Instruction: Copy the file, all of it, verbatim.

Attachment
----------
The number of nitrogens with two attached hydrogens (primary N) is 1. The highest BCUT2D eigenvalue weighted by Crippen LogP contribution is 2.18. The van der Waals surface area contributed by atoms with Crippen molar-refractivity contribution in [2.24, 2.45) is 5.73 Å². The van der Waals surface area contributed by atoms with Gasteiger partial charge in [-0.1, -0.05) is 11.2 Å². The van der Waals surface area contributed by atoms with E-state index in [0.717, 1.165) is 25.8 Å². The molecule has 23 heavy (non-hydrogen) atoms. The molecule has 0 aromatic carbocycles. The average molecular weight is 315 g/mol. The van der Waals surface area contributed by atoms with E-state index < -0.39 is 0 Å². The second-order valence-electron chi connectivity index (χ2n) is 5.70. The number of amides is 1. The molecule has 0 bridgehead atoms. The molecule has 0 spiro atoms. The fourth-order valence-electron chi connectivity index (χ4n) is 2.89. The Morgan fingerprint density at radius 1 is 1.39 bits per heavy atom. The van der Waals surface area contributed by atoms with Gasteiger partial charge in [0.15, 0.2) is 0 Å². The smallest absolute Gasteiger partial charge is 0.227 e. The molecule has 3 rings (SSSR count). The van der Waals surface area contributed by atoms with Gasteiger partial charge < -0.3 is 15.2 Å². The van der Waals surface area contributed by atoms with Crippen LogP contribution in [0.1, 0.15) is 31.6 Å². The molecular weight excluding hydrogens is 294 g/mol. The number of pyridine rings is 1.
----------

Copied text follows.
The number of nitrogens with two attached hydrogens (primary N) is 1. The highest BCUT2D eigenvalue weighted by Crippen LogP contribution is 2.18. The van der Waals surface area contributed by atoms with Crippen molar-refractivity contribution in [2.24, 2.45) is 5.73 Å². The van der Waals surface area contributed by atoms with Gasteiger partial charge in [-0.1, -0.05) is 11.2 Å². The van der Waals surface area contributed by atoms with E-state index in [0.717, 1.165) is 25.8 Å². The molecule has 23 heavy (non-hydrogen) atoms. The molecule has 0 aromatic carbocycles. The average molecular weight is 315 g/mol. The van der Waals surface area contributed by atoms with E-state index < -0.39 is 0 Å². The second-order valence-electron chi connectivity index (χ2n) is 5.70. The number of amides is 1. The molecule has 0 bridgehead atoms. The molecule has 0 spiro atoms. The fourth-order valence-electron chi connectivity index (χ4n) is 2.89. The Morgan fingerprint density at radius 1 is 1.39 bits per heavy atom. The van der Waals surface area contributed by atoms with Gasteiger partial charge in [0.15, 0.2) is 0 Å². The smallest absolute Gasteiger partial charge is 0.227 e. The molecule has 3 rings (SSSR count). The van der Waals surface area contributed by atoms with Gasteiger partial charge < -0.3 is 15.2 Å². The van der Waals surface area contributed by atoms with Crippen LogP contribution in [0.1, 0.15) is 31.6 Å². The molecular weight excluding hydrogens is 294 g/mol. The number of pyridine rings is 1.